Anniversaries are so commonplace in Washington, D.C., that an event seldom gets remembered five or ten years later, unless it made a vivid mark on the national memory. The tragedy of 9/11, of course, is a leading example.

But the year 2006 also marked the passing of a decade of highly significant events involving American perceptions of religious freedom worldwide. In January 1996, the National Association of Evangelicals convened Christian leaders in Washington to focus fresh attention on the plight of suffering brothers and sisters around the world. The stories they heard were not new—persecution of Christians in countries from China to Saudi Arabia, from Pakistan to North Korea.

What was different about the original 1996 meeting was that it had been sparked not by an evangelical, but by a Jew, Michael Horowitz, whose knowledge of Christian persecution came from an Ethiopian refugee living in his house.

Horowitz is an exceptional organizer and, as a former official in the Reagan administration, the possessor of a thick Washington Rolodex. He could not be discounted as just another fundamentalist bleating away about Christian things. The January meeting, moreover, was not a one-off event. In April 1996, congressmen Frank Wolf, R-Va., and Chris Smith, R-N.J., wrote to the Clinton White House and asked why it had backed off on commitments to appoint a special adviser on religious freedom.

People started taking notice, and the movement gathered steam. That fall, there occurred what is now an annual event firmly established on church calendars throughout the U.S. and the world: the International Day of Prayer for the Persecuted Church (IDOP). IDOP has recruited thousands of American churches to participate in events drawing attention to persecuted Christians around the world.

Horowitz was pleased that the evangelical community had woken up from what seemed a long sleep on the subject of global persecution. But he was still angry about the tone-deafness toward religious persecution issues demonstrated by mainstream media and bureaucrats.

Overwhelmingly elitist and rarely, if ever, from evangelical backgrounds, foreign service officers often display condescension and ignorance toward religious issues in the countries to which they have been assigned. One example: When Jim Sasser was preparing to be President Clinton's ambassador to China, he admitted at a Washington meeting that he had never heard of "house churches" in China. That's not too different from returning from a Switzerland vacation and failing to mention the Alps.

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Horowitz was encouraged by the friendly response he received from many evangelicals and kept going. Largely at his urging, and very much under his sometimes-nitpicky guidance, Rep. Wolf and Sen. Arlen Specter, R-Penn., introduced the International Religious Freedom Act in October 1997.

The White House and multinational corporations lobbied hard against it, because administration officials thought it would tie the President's hands. The business community was afraid that human-rights concerns would interfere with global trade. But under continuous pressure from influential evangelicals, the bill was enacted in 1998.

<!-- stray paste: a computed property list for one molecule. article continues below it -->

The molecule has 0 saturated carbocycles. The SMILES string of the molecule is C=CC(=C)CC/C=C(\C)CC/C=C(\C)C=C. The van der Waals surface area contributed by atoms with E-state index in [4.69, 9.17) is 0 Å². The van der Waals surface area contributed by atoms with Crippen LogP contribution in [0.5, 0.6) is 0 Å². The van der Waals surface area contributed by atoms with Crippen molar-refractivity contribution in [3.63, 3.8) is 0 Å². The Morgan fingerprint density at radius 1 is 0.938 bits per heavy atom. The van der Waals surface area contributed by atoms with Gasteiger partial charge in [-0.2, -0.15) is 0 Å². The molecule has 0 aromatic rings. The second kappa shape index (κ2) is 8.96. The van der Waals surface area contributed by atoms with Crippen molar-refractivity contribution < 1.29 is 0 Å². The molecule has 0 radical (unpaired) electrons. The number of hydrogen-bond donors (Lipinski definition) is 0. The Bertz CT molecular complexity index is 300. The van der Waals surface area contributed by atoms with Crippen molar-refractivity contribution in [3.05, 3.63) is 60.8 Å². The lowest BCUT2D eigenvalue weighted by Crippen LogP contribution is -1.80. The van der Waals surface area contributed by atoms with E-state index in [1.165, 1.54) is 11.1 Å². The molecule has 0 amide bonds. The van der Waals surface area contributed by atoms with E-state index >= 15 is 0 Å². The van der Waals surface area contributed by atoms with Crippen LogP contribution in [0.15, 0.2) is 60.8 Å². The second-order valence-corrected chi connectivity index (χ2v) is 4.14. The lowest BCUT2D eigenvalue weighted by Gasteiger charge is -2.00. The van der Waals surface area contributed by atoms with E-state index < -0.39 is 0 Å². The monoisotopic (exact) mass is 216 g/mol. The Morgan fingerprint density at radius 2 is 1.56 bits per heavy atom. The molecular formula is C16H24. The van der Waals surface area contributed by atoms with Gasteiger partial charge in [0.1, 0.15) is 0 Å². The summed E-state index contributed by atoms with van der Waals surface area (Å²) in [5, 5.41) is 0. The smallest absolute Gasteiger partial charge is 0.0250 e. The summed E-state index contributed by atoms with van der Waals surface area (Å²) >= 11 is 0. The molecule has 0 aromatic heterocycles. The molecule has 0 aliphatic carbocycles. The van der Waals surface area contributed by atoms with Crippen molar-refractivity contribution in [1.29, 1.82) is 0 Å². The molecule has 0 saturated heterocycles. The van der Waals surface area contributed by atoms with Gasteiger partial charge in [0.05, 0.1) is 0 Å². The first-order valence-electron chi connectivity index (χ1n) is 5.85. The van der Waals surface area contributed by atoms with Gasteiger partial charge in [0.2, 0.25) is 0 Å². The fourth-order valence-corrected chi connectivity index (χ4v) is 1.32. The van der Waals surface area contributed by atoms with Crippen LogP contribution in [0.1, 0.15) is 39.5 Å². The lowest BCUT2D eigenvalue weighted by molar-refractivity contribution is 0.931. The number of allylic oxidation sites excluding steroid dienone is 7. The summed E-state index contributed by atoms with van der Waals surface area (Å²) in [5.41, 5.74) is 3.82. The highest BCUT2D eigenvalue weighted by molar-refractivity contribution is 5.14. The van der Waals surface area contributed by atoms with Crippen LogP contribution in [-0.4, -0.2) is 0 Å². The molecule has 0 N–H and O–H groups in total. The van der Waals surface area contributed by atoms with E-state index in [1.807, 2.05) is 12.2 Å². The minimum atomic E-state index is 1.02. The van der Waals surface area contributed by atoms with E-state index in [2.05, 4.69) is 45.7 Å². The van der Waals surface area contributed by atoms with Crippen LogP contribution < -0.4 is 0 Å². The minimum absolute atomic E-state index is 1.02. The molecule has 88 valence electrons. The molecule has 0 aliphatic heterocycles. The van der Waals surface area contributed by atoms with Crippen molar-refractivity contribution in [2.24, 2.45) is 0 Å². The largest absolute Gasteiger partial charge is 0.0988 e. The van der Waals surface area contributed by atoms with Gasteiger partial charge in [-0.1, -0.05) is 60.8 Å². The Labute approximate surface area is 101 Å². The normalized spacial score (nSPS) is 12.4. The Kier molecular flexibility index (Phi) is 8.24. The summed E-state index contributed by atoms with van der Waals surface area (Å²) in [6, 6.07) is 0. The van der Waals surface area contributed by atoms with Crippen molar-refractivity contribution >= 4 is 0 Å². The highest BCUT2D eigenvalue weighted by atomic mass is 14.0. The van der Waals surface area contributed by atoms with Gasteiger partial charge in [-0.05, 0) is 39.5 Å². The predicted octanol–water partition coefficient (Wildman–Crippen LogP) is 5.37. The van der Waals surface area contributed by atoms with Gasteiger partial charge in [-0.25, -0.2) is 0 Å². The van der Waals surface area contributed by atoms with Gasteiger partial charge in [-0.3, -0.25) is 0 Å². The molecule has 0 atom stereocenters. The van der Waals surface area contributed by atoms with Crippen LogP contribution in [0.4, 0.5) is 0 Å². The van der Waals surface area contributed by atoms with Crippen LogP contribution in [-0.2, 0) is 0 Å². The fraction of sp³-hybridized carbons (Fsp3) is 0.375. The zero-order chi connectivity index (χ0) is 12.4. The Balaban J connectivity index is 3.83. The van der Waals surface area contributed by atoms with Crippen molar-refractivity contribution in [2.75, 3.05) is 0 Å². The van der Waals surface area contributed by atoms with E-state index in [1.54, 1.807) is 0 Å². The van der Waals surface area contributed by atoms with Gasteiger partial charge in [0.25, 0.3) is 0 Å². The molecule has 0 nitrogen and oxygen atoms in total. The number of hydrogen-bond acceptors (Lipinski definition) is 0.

Eight years have passed since then, and it's fair to say that the results of sustained evangelical political activism in this arena have been remarkable. The State Department is required, under terms of the bill, to publish a comprehensive annual report on the state of religious freedom, country by country. Embassies and consulates are required to investigate in precise detail instances of religious persecution (not just persecution of Christians) wherever they occur. The 2006 report, issued in September, runs hundreds of pages and documents one clear fact above all others: There is probably not a foreign-service officer in the State Department unaware of religious-freedom issues.

The change in attitude has affected the media as well. New York Times columnist Nick Kristof has written of American evangelicals as "the new internationalists" who are "saving lives and reshaping American foreign policy."

Sadly, persecution of Christians may have lessened in some parts of the world, but it is alive and well in many others.

House church leaders are being detained in China. Filipino Christian workers run the risk of jail in Saudi Arabia. In Sri Lanka, Buddhist-inspired mobs sometimes attack Christians and their churches.

What the last ten years indicate is that where evangelicals are focused, consistent, willing to compromise—and willing to be prodded, if necessary, by a Jew—important things can be accomplished.

Related Elsewhere:

Christianity Today has a special section on the International Day of Prayer for the Persecuted Church. lists organizations support persecuted Christians.

The 2006 United States Committee on International Religious Freedom's report is available as a pdf.

Recent Christianity Today articles on the persecuted church include:

Equal-Opportunity Offender | Uzbek government crackdown on Muslims worries evangelicals. (January 18, 2007)
Riding the Pope's Coattails | Protestants hope to share in the benefits of Turkey trip. (January 11, 2007)
Fleeing Nineveh | Threatened by persistent violence, Assyrian Christians in Iraq want to govern themselves. (December 18, 2006)
Cross Dress | British airline sends employee home for wearing crucifix. (November 20, 2006)
Marginalized Again | Evangelicals protest mandatory Christian curriculum in Israel. (November 17, 2006)

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Global Prognosis
David Aikman is professor of history and writer-in-residence at Patrick Henry College and wrote for Time magazine from 1971 to 1994. Among his books are Jesus in Beijing and A Man of Faith: The Spiritual Journey of George W. Bush. His column, "Global Prognosis," ran from 2006 to 2007.
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